This tutorial assumes basic knowledge of coding, the Godot Engine, and how to create pixel art sprites in a drawing software.
What is Sprite stacking?
Sprite stacking, stacked sprites, or “fake 3D pixel art” is a visual technique that consists of using a 2D rendering engine to render sprites on top of each other, slightly offset, in order to give the appearance of volume.
Not a single 3D model in sight! And it just looks great! And once you have a knack for it, making sprites for it is not that hard. There are some intricacies about it, though. How do I set it up easily to use sprite stacks in Godot? What if I want to rotate the camera?
This tutorial aims to showcase the way I go about making sprite stacking, and the (pretty simple) Godot code used to display them.
- Render pixels at double size, so small sprite stacks don’t look too small. You can do that by tinkering with Project Settings → Display → Window, or by creating a camera and giving it a zoom of 2.
- Remember to always deactivate “Filter” in the import settings for any pixel art asset, or they will look blurry.
Making a sprite
TIP: You can right click → Save any of the stack sprites to test. If you download the house ones, make sure to remove the black part first.
Open your preferred pixel art editor (I’m using Aseprite) and create a file with height 64 and width 64*number_of_slices. In my case, I did 20 slices. Overshooting is not much of an issue, Godot would just spawn invisible sprites (and you can always change the width and number later).
I recommend setting up the grid at a factor of the slice’s size (32, 16, or 8 in this case) so you have a clear indication of where the center of each slice is.
Now you have a very long sprite. Imagine we want to make a simple house. We would start by making a centered square in each slice’s position, basically making a cube.
If I want to add a door and some windows, I need to understand that each of those squares is a vertical slice of the house, so I need to do something like this (In red, for clarity):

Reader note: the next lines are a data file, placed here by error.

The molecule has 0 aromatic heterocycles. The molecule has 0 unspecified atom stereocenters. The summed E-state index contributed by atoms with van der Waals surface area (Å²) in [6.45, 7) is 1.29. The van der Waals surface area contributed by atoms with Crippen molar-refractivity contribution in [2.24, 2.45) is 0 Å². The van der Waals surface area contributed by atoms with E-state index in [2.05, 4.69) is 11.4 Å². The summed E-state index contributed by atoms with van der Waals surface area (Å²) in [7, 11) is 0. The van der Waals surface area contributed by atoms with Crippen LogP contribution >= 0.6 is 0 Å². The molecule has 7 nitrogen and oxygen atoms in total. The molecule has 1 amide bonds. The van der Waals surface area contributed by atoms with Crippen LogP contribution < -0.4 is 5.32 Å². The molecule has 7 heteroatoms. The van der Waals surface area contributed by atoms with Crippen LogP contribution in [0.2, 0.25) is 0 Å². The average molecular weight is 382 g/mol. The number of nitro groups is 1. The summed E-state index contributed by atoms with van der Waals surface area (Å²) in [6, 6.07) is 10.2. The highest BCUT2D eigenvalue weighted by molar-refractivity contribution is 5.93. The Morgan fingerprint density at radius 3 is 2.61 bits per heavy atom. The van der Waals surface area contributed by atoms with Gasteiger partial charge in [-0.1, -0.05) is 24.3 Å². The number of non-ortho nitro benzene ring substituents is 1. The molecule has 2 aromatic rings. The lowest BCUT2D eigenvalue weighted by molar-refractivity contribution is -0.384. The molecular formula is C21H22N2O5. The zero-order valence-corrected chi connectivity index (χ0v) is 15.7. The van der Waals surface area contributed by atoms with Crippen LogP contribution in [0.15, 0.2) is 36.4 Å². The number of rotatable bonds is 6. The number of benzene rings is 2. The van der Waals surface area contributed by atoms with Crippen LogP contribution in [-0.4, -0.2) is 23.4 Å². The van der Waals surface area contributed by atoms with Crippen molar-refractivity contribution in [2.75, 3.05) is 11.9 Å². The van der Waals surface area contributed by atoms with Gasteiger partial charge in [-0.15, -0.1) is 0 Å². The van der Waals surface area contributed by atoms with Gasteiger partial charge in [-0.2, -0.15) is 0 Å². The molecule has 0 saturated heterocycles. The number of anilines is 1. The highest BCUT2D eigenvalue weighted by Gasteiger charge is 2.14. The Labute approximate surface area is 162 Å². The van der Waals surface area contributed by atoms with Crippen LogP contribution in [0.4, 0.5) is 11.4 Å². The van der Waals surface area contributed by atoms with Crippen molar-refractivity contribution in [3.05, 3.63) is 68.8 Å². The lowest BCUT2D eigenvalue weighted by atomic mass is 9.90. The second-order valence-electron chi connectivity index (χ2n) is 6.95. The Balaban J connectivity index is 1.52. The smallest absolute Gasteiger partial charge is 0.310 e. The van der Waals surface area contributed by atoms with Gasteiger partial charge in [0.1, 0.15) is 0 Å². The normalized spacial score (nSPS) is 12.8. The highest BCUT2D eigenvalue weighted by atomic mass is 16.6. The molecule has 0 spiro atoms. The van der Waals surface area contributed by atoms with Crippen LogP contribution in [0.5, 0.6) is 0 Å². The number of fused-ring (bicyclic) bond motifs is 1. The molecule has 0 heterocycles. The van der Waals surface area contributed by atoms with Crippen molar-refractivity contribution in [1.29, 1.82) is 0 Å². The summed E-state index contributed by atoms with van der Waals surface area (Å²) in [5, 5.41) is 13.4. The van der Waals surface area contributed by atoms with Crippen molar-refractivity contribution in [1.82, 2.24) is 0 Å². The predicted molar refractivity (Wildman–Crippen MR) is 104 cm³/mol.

I shrank the size of the door in its last two slices in order to “round” the top of it.
Be aware that mostly only the outside pixels will be visible because slices will block each other. So feel free to use thickness for clarity (as I did here – I made the door and windows a few pixels thick), even if it will not impact the final visual result.
If you’re following so far, you can imagine how would I do the roof:
Here’s how this looks with the code we’ll look at later:
This is the sprite that I showed in the introduction, which is quite a bit more complex, and made from a 2D reference:
Rendering sprite stacks in Godot
To render one of these in Godot in the cleanest way possible, I wrote a script that you can add to any Node2D:
extends Node2D # There will show up in the inspector export var texture : Texture = null export var num_slices : int = 1 # Spritestack rotation var rot = 0 func _ready(): # Extract the sprite region's width and height var w = texture.get_width()/num_slices var h = texture.get_height() # For each slice, create a new sprite, set it up so it senders the correct slice, # and add it as a child of this node for i in range(0, num_slices): var slice = Sprite.new() slice.texture = texture slice.region_enabled = true slice.region_rect = Rect2(i*w, 0, w, h) # This is the magical offset that makes the whole thing look 3D slice.position = Vector2(0, -i) add_child(slice) func _process(delta): var children = get_children() # Update each child's rotation for i in children.size(): children[i].rotation = rot # Rotating the stack, just for show rot += 0.01
Rotating the camera